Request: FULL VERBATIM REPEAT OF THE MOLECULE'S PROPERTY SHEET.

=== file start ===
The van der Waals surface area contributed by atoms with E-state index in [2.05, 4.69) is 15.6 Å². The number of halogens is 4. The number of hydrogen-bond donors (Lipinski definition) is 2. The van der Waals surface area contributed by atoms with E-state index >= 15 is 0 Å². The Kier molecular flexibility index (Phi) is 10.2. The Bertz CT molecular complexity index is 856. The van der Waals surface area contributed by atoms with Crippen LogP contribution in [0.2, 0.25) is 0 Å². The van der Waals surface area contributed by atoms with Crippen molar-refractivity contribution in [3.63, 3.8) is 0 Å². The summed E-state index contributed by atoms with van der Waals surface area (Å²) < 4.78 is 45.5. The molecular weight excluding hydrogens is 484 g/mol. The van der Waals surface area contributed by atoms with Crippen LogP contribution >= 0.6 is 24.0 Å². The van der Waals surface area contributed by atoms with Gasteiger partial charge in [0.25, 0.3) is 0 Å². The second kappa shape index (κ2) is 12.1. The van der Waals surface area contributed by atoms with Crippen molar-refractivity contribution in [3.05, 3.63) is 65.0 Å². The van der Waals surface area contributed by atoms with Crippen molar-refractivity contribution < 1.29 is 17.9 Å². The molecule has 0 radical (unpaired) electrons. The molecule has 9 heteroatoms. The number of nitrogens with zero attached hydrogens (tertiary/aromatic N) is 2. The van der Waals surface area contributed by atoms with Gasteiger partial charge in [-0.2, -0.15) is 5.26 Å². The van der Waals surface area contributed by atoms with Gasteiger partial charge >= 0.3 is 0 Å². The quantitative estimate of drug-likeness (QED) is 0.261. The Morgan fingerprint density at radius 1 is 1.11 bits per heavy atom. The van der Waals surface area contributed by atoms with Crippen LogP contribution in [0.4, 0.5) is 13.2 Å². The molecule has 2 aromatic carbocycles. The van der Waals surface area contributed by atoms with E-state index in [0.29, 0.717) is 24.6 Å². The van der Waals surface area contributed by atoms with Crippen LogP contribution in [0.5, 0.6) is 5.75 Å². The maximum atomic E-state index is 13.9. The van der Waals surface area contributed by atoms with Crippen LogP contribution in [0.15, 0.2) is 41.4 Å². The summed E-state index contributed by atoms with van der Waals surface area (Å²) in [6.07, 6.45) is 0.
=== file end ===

The van der Waals surface area contributed by atoms with E-state index in [2.05, 4.69) is 15.6 Å². The number of halogens is 4. The number of hydrogen-bond donors (Lipinski definition) is 2. The van der Waals surface area contributed by atoms with E-state index >= 15 is 0 Å². The Kier molecular flexibility index (Phi) is 10.2. The Bertz CT molecular complexity index is 856. The van der Waals surface area contributed by atoms with Crippen LogP contribution in [0.2, 0.25) is 0 Å². The van der Waals surface area contributed by atoms with Crippen molar-refractivity contribution in [3.63, 3.8) is 0 Å². The summed E-state index contributed by atoms with van der Waals surface area (Å²) < 4.78 is 45.5. The molecular weight excluding hydrogens is 484 g/mol. The van der Waals surface area contributed by atoms with Crippen LogP contribution >= 0.6 is 24.0 Å². The van der Waals surface area contributed by atoms with Gasteiger partial charge in [0.25, 0.3) is 0 Å². The second kappa shape index (κ2) is 12.1. The van der Waals surface area contributed by atoms with Crippen molar-refractivity contribution in [3.05, 3.63) is 65.0 Å². The van der Waals surface area contributed by atoms with Crippen molar-refractivity contribution < 1.29 is 17.9 Å². The molecule has 0 radical (unpaired) electrons. The molecule has 9 heteroatoms. The number of nitrogens with zero attached hydrogens (tertiary/aromatic N) is 2. The van der Waals surface area contributed by atoms with Gasteiger partial charge in [-0.2, -0.15) is 5.26 Å². The van der Waals surface area contributed by atoms with Gasteiger partial charge >= 0.3 is 0 Å². The quantitative estimate of drug-likeness (QED) is 0.261. The Morgan fingerprint density at radius 1 is 1.11 bits per heavy atom. The van der Waals surface area contributed by atoms with Crippen LogP contribution in [0.4, 0.5) is 13.2 Å². The molecule has 2 aromatic carbocycles. The van der Waals surface area contributed by atoms with E-state index in [0.29, 0.717) is 24.6 Å². The van der Waals surface area contributed by atoms with Crippen LogP contribution in [0.5, 0.6) is 5.75 Å². The maximum atomic E-state index is 13.9. The van der Waals surface area contributed by atoms with Crippen LogP contribution in [0.15, 0.2) is 41.4 Å². The summed E-state index contributed by atoms with van der Waals surface area (Å²) in [6.07, 6.45) is 0.